I understand that a vasectomy can be very painful. So, on that basis alone, I give you mad props. Vasectomy isn’t something I think much about. After all, I am a female, single, never-married, and it’s not something that’s part of my life experience at the moment. So, I appreciate your candor and eloquence. I also appreciate the way in which you interacted with the doctor. One would assume that given socio-economics and geography, the doc should have been more ‘hip’. But, even someone with four plus years of education beyond the bachelor’s degree can be quite ignorant. So, you taught the doc a great deal on that particular day.

  2. George (Newbe) permalink
    September 28, 2009 3:22 am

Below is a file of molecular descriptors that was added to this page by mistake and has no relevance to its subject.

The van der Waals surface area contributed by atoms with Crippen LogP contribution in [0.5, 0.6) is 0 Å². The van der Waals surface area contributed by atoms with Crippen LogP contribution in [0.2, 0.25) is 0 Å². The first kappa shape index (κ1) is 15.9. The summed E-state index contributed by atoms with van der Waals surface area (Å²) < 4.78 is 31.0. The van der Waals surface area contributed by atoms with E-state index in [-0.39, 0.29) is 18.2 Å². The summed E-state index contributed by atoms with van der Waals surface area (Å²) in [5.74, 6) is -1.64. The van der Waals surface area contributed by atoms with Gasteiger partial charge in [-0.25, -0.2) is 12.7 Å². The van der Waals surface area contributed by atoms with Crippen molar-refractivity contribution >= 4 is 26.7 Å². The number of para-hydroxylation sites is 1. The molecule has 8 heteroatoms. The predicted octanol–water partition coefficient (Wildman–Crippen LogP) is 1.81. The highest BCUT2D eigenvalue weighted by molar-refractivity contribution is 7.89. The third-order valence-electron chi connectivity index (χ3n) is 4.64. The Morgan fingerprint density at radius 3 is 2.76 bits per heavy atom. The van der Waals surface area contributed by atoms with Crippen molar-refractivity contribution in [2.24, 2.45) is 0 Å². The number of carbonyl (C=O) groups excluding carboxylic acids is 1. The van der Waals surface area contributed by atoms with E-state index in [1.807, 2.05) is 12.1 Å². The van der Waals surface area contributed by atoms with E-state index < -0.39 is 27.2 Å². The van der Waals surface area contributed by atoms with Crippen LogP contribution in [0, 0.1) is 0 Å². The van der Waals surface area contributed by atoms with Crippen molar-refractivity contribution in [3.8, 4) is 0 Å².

I suspect the male anti-vasectomy stance is ‘biological programming’ if you will. This is an area where reason needs to overcome the compulsion to over populate. “But honey, you don’t want any more children, do you?” runs up against fantasies of eternal youth and delusions of endless credit limits. A great book on the human condition, called Kluge, explains that evolution selects what works, it does not design what is best. As we all know, a tribe of one male and ten females has a better chance of surviving long term than does a tribe of ten males and one female. And there were likely many times in our collective ancient past when that situation presented itself, because the males tended to kill one another off. Natural selection then resulted in a biological programming that facilitated survival in those times; and so the male tendency to protect his ability to over populate survives today, with some gusto I might add. This hangover from ancient times results in things like 90 year old Afghan tribal chiefs having six or seven nine year old brides. This is not good. Natural is often not good or attractive.